His mother split with his Kenyan Muslim father, and later took up with an Indonesian Muslim. (There's just something about those Muslim men, apparently, to some women.) Little Barack was adopted by this man, and became "Barry Soetoro". He attended a Muslim school, registered as a Muslim. As nearly as can be determined, his Christian experience consists of listening to the rants of Jeremiah Wright, and that took place in the last twenty years or so, as he was being groomed for the political role he was to assume. His handlers obviously knew that an outright Muslim wouldn't be elected President of the United States, at least not yet. Still, his early background appears to be primarily Muslim, and as my own grandma used to quote, "As the twig is bent, so grows the tree."
So, to my black friends I would say - I'm sorry. I'm sorry that you were misled, sorry that the man you thought you were getting wasn't who you hoped he would be. I can understand why you voted for him, I really can. You had high hopes, and who can blame you? Now, as for those few of my white friends who voted for him, I have to say - I don't understand. I guess your daddy was a Democrat or something, and you just can't make the break.
So, we've got him for another two and a half years, and then we get another chance! That's the good news. This IS still America, at least for now. We don't have a dictator-for-life. Every four years, we get another chance, and if necessary, we can right a wrong. We and our children and grandchildren are going to spend a lot of years paying for this particular wrong, but at least we can start over and try to correct some of the democracy-threatening, Constitution-smothering, Socialist disasters he has created.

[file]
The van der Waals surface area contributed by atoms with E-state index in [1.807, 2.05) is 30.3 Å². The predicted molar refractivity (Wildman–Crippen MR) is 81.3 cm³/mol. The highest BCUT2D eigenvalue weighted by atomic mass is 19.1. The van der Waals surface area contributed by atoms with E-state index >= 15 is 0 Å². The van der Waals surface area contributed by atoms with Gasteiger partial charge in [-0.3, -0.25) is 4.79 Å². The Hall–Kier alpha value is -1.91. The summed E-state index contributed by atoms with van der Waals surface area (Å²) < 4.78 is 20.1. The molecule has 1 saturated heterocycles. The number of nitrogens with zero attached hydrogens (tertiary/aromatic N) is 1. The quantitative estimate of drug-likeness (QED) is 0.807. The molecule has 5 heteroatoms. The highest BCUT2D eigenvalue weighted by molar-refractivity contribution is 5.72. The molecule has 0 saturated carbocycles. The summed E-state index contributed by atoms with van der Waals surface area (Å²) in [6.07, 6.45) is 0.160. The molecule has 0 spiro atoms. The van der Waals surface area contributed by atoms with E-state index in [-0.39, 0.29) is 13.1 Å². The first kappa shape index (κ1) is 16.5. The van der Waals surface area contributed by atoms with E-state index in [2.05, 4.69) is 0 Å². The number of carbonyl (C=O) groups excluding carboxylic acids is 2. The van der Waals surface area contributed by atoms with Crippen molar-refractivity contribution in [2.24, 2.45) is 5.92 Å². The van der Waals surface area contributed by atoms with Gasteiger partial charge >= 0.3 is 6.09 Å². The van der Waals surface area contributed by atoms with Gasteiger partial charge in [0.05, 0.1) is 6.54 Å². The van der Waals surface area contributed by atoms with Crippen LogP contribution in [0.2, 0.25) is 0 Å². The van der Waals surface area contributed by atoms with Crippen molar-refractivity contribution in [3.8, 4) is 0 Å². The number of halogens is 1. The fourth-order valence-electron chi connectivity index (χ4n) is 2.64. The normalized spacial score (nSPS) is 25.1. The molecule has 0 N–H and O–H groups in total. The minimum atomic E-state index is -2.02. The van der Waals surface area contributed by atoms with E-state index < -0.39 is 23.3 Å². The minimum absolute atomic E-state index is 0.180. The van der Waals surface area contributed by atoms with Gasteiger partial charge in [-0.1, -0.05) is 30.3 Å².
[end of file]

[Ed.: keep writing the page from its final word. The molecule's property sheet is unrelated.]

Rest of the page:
Again to my black friends - I would hope that you will start now, and find a man who really is what you hoped Barack Obama was. Find a man with a personal knowledge of the black experience in America. We don't need a hatred-spewing, pot-boiler of a man like Jesse Jackson or Jeremiah Wright, or a bitter zealot like Louis Farrakhan. We need a good and godly man, with solid political and administrative experience, someone who has actually held a job, one with great responsibility, and proven himself worthy. We need a man who loves America in spite of her faults, and who will work to rebuild her into the great nation she can and should be. Present such a man (or woman) and they will be elected. Black, white, brown or green, it doesn't matter. Color is not the issue. It's just as wrong to vote FOR a person because of their color as it is to vote AGAINST a person because of their color. What matters is WHO they are, and what they believe in, and that they have a positive vision for this country, this democracy, this America of ours. That's what matters!
The Weight of Water
1 week ago